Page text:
It is idealistic to believe it was all tickety-boo with everyone playing by the rules. Humans are human. There was inevitable theft, blackmarket selling, crime, assault and cruelty. However, one is compelled to ask just how the Sydney women going at each other over a huge trolley of toilet paper would fare with rationed coupons to supply their family’s needs. Forming orderly queues to receive those precious goods. Hoarding was not even a viable option.

This is a nation of plenty with enough stock for everyone. We are not inevitably facing down years of war with an uncertain future. The future does appear wonky for us as a virus threatens our usual order and routine. It’s not a pleasant sensation. It all feels decidedly spooky. We are worried about catching a very nasty illness, about hospitals coping and looming financial hurdles of interrupted work and economic mess. (Plus some dead set dodgy political planning and decisions that inspire zero confidence).

But quite frankly, our behaviour as a collective worries me more than COVID-19. At least it has the excuse of being a soulless virus that is simply running through an evolutionary process.

Woodgreen Greengrocer, North London 1945. http://www.iwn.org.uk

Rationing began in Britain in January 1940. Final rationing concluded in 1954. That is fourteen years of limited supplies, waiting your turn and daily hurdles. Each man, woman and child received a ration book of coupons. Fresh fruit and vegetables were not rationed but fluctuated as to availability. Rationed goods included sugar, meat, bacon, cheese, cereal, biscuits, eggs, milk. Soap was rationed in 1942 as was petrol. Clothing was also bought via the coupon system. Post war, bread was rationed in 1946 as supply chains were greatly interrupted. Rationing of clothing ended in 1950 with final meat rationing concluding in 1954. I see no mention of toilet paper in my researches, but I doubt three ply was readily available in bulk.

Although slightly less restrictive, Australia also worked on the same system.

Departmental History of Clothing and Food (Melbourne Victoria) 1942 – 1950.

Goods were rationed as to specific need. Children, expectant mums and invalids received extra coupons for eggs and milk. Neighbours often shared or exchanged coupons according to who really needed what.

I would like to offer here that I am an avid, modern consumer. I am not saintly. I mean … look at my fridge photo. I am used to living in a way where if I want something, I go to the shop and I have what I desire. Good grief. My dogs eat steak, chicken breast, premium veggies and various types of rice and a smattering of pasta. Plus some form of gold plated prescription kibble. The little buggers even regularly dine on tinned red salmon. This isn’t some superior diatribe on returning to simpler times.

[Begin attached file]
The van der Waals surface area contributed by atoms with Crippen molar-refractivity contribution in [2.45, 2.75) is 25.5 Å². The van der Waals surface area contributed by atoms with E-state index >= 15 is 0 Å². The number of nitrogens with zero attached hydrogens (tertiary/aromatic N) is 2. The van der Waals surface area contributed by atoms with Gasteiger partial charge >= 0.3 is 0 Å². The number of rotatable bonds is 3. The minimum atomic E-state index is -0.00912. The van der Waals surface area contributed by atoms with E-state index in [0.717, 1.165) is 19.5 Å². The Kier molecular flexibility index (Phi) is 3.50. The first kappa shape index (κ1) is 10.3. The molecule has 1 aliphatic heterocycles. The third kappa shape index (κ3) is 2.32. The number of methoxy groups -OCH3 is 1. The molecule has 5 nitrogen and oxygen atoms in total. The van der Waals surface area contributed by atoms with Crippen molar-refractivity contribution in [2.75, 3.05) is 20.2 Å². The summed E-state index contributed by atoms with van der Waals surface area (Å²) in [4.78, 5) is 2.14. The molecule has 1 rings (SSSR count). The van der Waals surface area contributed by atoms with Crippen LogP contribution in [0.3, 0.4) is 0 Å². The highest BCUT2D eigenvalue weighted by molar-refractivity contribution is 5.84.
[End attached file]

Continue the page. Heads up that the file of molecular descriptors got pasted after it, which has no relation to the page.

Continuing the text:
I am more focussed on pondering why we are in a state of mass hysteria and FOMO. ‘F-O-M-O’. Fear. Of. Missing. Out.

We are being bombed by a determined virus. We are not being bombed by a terrifying military force. Quite frankly, Lord help us if we ever are. We’ll be sheltering in bog roll forts clutching bags of rice and litres of hand sanitiser.

‘Bunny’ happily oblivious that the tinned salmon may run low.

The outbreak of COVID-19 is a horrible event. Our comfortable day to day is under threat and politicians and media have made somewhat of a hash of it. Mixed messages and misinformation. Social media is a barrage of ‘this thing will kill you and we’re all gonna die’ interspersed with, ‘it’s a common cold and we should all still go to the footy’. ScoMo is merrily singing happy clappy tunes at a Hillsong Conference amongst a seething mass of religious humanity. Then BOOM. Hours later borders slam closed and self isolation really gets some traction. Kids are going to school, they’re not going to school, crowd gatherings are underway, then they’re cancelled, the dunny rolls are all gone and people are clobbering each other in supermarkets.

It might be a moment to reevaluate how we have responded to crises in our past. Britain was blacked out (covering all doors and windows along with low street lighting) from September 1st, 1939 to April 1945. In an attempt to make visibility poor for enemy bombers, people sat inside their homes at night with blacked out doors and windows, a radio to listen to and rationed food. Many of their loved ones were absent. Yes, it was a different time. Yet it was community doing what was necessary to see out a crisis.

They didn’t know how it all would end. We’re not all too sure right now either. That’s what defines a crisis.

Everything passes and this mess will too. If it doesn’t, then at least let’s try not to disgrace ourselves on the way out. Unlike some other nations mid COVID-19 battle .. we have plentiful food, modern comforts, in-home entertainment, means of easy communication and a solid history of getting our sh*t together.

To kick COVID-19’s arse FOMO has to go.

No comment on ScoMo.

In the meantime, as I am a casual employee in the entertainment and promotional sector I am in the same position as many others. Facing uncertainty. Writing my blog – starting out with a well stocked bar and an impressive stash of dog friendly cuisine.

Stay safe and share the loo paper. xx

What you need to know about rationing and the second world war

Hiding from ww2 bombs